2023 journal article
Initial investigation of molecular phenotypes of airway mast cells and cytokine profiles in equine asthma
FRONTIERS IN VETERINARY SCIENCE, 9.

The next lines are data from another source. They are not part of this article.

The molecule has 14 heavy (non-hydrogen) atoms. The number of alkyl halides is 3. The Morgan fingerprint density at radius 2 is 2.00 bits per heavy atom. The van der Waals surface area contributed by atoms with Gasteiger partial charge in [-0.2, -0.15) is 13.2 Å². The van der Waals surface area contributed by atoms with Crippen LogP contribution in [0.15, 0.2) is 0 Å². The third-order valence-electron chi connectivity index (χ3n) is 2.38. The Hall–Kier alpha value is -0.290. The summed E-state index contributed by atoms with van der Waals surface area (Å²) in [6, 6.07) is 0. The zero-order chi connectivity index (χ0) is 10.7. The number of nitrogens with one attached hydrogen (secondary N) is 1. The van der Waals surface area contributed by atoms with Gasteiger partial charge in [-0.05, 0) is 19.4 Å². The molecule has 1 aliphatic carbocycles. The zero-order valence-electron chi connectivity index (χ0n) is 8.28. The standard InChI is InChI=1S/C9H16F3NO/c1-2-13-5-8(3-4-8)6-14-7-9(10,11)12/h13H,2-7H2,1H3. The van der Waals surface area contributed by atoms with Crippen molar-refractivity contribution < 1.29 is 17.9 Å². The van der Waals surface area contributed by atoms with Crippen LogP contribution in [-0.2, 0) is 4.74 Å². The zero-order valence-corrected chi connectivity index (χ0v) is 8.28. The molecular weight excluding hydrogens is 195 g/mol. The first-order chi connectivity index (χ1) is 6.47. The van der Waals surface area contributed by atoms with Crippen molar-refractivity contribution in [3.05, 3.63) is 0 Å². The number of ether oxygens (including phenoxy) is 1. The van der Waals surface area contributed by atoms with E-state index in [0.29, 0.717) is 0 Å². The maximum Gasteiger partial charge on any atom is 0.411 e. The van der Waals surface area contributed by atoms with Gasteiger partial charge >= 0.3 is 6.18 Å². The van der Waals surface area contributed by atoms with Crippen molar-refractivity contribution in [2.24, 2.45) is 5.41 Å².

Equine asthma is a naturally occurring lung disease characterized by chronic, partially reversible airway obstruction, pulmonary remodeling, and lower airway inflammation. Asthma is currently divided into two major groups, mild to moderate asthma (mEA) and severe asthma (sEA), but further subtyping by phenotype (i.e., clinical presentation) and/or endotype (i.e., cellular mechanisms) may be warranted. For this study, we were interested in further investigation of cellular and inflammatory characteristics of EA, including airway mast cells. The purpose of this study was to: (1) compare mast cell protease mRNA expression between healthy and asthmatic horses, (2) analyze the cytokine profile present in BALF of currently defined equine asthma groups, and (3) use these data to evaluate potential biomarkers of defined asthma groups. We hypothesized that there would be significant differences in the cellular mast cell phenotypes (i.e., mucosal vs. connective tissue) and cytokine profiles in the BALF of asthmatic vs. healthy horses and across asthma groups. We assert these characteristics may inform additional subtypes of equine asthma. Adult horses were recruited from the institution's teaching herd and clinical caseload. Mast cell protease gene expression of the BALF cellular component and multiplex bead immunoassay for cytokine concentrations in the BALF supernatant were investigated. Airway mast cells primarily expressed tryptase, with low levels of chymase. No significant changes in protease expression were detected across groups. Horses with severe asthma had increased TNF-α, CXCL-8, and IFN-γ concentrations in BALF supernatant. Multidimensional analysis demonstrated healthy and mEA horses have overlapping characteristics, with sEA separating from the other groups. This difference was primarily due to BALF neutrophil and lymphocyte concentrations. These study results further inform understanding of EA immunopathology, and future studies designed to investigate asthma phenotypes and endotypes. Ultimately, a better understanding of these groups could help identify novel therapeutic strategies.